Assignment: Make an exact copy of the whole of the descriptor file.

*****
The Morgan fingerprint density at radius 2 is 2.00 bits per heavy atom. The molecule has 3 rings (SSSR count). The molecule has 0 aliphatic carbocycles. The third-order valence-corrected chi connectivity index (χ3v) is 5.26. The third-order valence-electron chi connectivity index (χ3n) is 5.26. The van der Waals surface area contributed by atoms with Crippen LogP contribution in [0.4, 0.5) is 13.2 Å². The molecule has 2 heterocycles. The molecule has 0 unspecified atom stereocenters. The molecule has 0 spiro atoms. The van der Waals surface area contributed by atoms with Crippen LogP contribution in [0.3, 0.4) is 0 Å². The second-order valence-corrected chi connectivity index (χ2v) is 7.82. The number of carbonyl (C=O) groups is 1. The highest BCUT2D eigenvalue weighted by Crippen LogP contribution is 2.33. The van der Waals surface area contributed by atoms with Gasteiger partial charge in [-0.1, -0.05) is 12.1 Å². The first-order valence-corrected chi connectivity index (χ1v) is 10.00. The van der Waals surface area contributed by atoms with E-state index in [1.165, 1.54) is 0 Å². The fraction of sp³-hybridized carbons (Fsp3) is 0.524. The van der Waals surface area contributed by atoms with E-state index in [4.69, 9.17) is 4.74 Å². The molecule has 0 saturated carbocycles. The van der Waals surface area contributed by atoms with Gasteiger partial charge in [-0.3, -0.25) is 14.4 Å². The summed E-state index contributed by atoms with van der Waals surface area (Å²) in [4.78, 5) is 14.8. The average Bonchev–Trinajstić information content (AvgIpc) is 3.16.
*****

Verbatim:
The Morgan fingerprint density at radius 2 is 2.00 bits per heavy atom. The molecule has 3 rings (SSSR count). The molecule has 0 aliphatic carbocycles. The third-order valence-corrected chi connectivity index (χ3v) is 5.26. The third-order valence-electron chi connectivity index (χ3n) is 5.26. The van der Waals surface area contributed by atoms with Crippen LogP contribution in [0.4, 0.5) is 13.2 Å². The molecule has 2 heterocycles. The molecule has 0 unspecified atom stereocenters. The molecule has 0 spiro atoms. The van der Waals surface area contributed by atoms with Crippen LogP contribution in [0.3, 0.4) is 0 Å². The second-order valence-corrected chi connectivity index (χ2v) is 7.82. The number of carbonyl (C=O) groups is 1. The highest BCUT2D eigenvalue weighted by Crippen LogP contribution is 2.33. The van der Waals surface area contributed by atoms with Gasteiger partial charge in [-0.1, -0.05) is 12.1 Å². The first-order valence-corrected chi connectivity index (χ1v) is 10.00. The van der Waals surface area contributed by atoms with E-state index in [1.165, 1.54) is 0 Å². The fraction of sp³-hybridized carbons (Fsp3) is 0.524. The van der Waals surface area contributed by atoms with E-state index in [4.69, 9.17) is 4.74 Å². The molecule has 0 saturated carbocycles. The van der Waals surface area contributed by atoms with Gasteiger partial charge in [-0.3, -0.25) is 14.4 Å². The summed E-state index contributed by atoms with van der Waals surface area (Å²) in [4.78, 5) is 14.8. The average Bonchev–Trinajstić information content (AvgIpc) is 3.16.